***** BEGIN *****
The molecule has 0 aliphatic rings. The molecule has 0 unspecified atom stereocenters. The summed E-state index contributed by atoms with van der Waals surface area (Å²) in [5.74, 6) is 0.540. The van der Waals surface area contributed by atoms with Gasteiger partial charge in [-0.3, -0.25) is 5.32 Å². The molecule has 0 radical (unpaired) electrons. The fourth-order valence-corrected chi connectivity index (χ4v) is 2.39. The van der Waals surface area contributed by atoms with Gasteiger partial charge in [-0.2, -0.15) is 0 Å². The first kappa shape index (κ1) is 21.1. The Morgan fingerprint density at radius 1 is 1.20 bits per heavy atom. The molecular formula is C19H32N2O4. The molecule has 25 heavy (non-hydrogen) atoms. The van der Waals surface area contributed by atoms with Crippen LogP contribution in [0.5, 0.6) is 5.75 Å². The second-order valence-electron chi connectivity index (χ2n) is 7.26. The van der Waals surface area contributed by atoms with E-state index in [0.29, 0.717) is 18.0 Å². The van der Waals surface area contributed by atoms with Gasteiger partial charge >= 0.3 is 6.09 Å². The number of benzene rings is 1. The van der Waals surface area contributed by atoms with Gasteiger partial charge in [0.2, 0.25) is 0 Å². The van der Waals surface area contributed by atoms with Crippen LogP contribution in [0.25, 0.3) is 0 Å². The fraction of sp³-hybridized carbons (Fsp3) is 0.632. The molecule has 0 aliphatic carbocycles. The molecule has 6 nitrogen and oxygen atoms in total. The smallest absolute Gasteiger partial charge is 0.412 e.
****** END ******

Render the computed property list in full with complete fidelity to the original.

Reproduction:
The molecule has 0 aliphatic rings. The molecule has 0 unspecified atom stereocenters. The summed E-state index contributed by atoms with van der Waals surface area (Å²) in [5.74, 6) is 0.540. The van der Waals surface area contributed by atoms with Gasteiger partial charge in [-0.3, -0.25) is 5.32 Å². The molecule has 0 radical (unpaired) electrons. The fourth-order valence-corrected chi connectivity index (χ4v) is 2.39. The van der Waals surface area contributed by atoms with Gasteiger partial charge in [-0.2, -0.15) is 0 Å². The first kappa shape index (κ1) is 21.1. The Morgan fingerprint density at radius 1 is 1.20 bits per heavy atom. The molecular formula is C19H32N2O4. The molecule has 25 heavy (non-hydrogen) atoms. The van der Waals surface area contributed by atoms with Crippen LogP contribution in [0.5, 0.6) is 5.75 Å². The second-order valence-electron chi connectivity index (χ2n) is 7.26. The van der Waals surface area contributed by atoms with E-state index in [0.29, 0.717) is 18.0 Å². The van der Waals surface area contributed by atoms with Gasteiger partial charge >= 0.3 is 6.09 Å². The number of benzene rings is 1. The van der Waals surface area contributed by atoms with Gasteiger partial charge in [0.2, 0.25) is 0 Å². The van der Waals surface area contributed by atoms with Crippen LogP contribution in [0.25, 0.3) is 0 Å². The fraction of sp³-hybridized carbons (Fsp3) is 0.632. The molecule has 0 aliphatic carbocycles. The molecule has 6 nitrogen and oxygen atoms in total. The smallest absolute Gasteiger partial charge is 0.412 e.